Park Congregational Church, Springfield, Mass (2)

The Park Congregational Church at the corner of Saint James Avenue and Clarendon Street in Springfield, around 1892. Image from Picturesque Hampden (1892).

The church in 2017:

As explained in more detail in the previous post, this church was built around 1889 as Park Congregational Church, and was used by this church until they merged with South Congregational Church in 1973. That same year, they sold the building to Faith Baptist Church, but it was gutted by a fire just three weeks later. The wooden upper section of the church was destroyed, but the lower brick section survived the fire, and the church was rebuilt a few years later.

Today, the building stands vacant and deteriorated, with hardly any resemblance to its appearance in the first photo. The surviving walls have been heavily altered, but there are still a few remnants of the original design, including the steps to the side entrance, the arched windows on the left side, and a few of the windows on the right side. Despite these dramatic alterations, though, the church is a contributing property in the McKnight Historic District, which was added to the National Register of Historic Places in 1976, right around the same time that the church was rebuilt.

Park Congregational Church, Springfield, Mass

The Park Congregational Church at the corner of Saint James Avenue and Clarendon Street in Springfield, around 1892. Image from Picturesque Hampden (1892).

The church around 1938-1939. Image courtesy of the Springfield Preservation Trust.

The church in 2017:

The McKnight neighborhood in Springfield was developed in the late 19th century, just to the east of the Armory and a little over a mile from downtown Springfield. The large, elegant homes, landscaped streets, and easy access to trolley lines made it a desirable neighborhood for many of the city’s prominent residents, with hundreds of families moving here by the end of the 19th century. The neighborhood was almost exclusively residential, but there were also a number of new churches that were established in the neighborhood, including Park Congregational Church, which is seen here in these photos.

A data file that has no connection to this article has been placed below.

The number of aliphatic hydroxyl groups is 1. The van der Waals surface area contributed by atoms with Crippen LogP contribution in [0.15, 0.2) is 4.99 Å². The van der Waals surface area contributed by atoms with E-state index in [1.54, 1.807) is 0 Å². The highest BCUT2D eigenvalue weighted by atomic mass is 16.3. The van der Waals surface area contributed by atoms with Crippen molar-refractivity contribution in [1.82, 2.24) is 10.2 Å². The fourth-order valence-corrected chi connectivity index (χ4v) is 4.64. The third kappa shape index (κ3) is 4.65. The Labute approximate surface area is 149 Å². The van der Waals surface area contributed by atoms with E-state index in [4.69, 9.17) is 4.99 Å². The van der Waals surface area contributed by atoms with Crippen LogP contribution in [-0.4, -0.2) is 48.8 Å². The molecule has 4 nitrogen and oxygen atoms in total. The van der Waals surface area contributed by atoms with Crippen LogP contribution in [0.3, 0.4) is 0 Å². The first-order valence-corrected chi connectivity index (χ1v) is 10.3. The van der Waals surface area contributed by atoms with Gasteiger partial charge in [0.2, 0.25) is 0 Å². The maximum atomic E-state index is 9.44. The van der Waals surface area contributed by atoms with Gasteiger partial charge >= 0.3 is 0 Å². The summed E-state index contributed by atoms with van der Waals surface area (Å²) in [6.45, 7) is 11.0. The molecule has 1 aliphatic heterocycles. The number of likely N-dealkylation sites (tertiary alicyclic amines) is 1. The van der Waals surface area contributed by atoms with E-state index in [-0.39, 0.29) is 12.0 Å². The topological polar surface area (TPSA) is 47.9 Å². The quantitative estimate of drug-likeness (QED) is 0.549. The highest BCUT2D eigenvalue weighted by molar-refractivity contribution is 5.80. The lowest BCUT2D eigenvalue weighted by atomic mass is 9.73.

The church was established in 1889, and this building was completed around the same time. Its design reflected the popular Romanesque architecture of the era, and it was constructed with a variety of materials, including a stone foundation, brick lower walls, and shingled upper walls. It was situated in a prominent location at the corner of Saint James Avenue and Clarendon Street, and it was named for the Thompson Triangle, the largest park in the neighborhood, which is located directly opposite the church.

The first photo was taken soon after the building’s completion, and it shows a round turret at the northwestern corner of the building. However, this was removed by the time the second photo was taken nearly 50 years later, and the building instead had square, one-story additions on either side of the Clarendon Street entrance, on the left side of the photo. The other notable change in the second photo is the cupola, which was added to the top of the roof.

This building continued to be the home of Park Congregational Church for more than 30 years after the first photo was taken, but in 1973 the church merged with the South Congregational Church. Shortly after the merger,  this property was sold to Faith Baptist Church, which had previously been located at 76 Oak Street. However, in April 1973, just three weeks after Faith Baptist moved in, this building was gutted by a fire. The brick section of the walls survived the fire, though, and the building was subsequently reconstructed around them, with a dramatically different architectural style that included a low, mostly flat roof, and a tall, narrow tower at the Saint James Avenue entrance.

Despite its heavily modified appearance, the church building became a contributing property in the McKnight Historic District in 1976, when the neighborhood was listed on the National Register of Historic Places. It would remain the home of Faith Baptist Church into the early 2000s, but in 2006 the congregation merged with Christian Hill Baptist Church, which is located nearby on Bowdoin Street. This building was later sold in 2013, but it appears to have remained vacant ever since, and it is currently boarded up and in poor condition, as seen in the 2017 photo.

George Nye House, Springfield, Mass

The house at 287 Saint James Avenue in Springfield, around 1938-1939. Image courtesy of the Springfield Preservation Trust.

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The house in 2016:

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Located on Saint James Avenue between Dartmouth and Harvard Streets, this house was built in 1889 as part of the development of the McKnight district as an upper middle class neighborhood. It was originally the home of George Nye, Jr. and his wife Mabel, who moved in soon after their marriage. Their son Robert grew up here, but in 1900 the family moved a short distance away to a larger house at 137 Dartmouth Terrace, next to Mabel’s parents’ house.

By 1910, this house was the residence of Dr. James B. Comins, his wife Ada, and their daughters Alice and Barbara, along with a servant. Dr. Comins was a native of Stafford Springs, Connecticut, but after receiving his medical degree he opened up his practice in Springfield as a homeopathic physician. The couple lived here for the rest of their lives, with Ada dying in 1953 and her husband four years later.

The Comins family was living here when the first photo was taken, and very little has changed in its appearance in the nearly 80 years since then. Along with the rest of the historic houses in the neighborhood, it is part of the McKnight District on the National Register of Historic Places.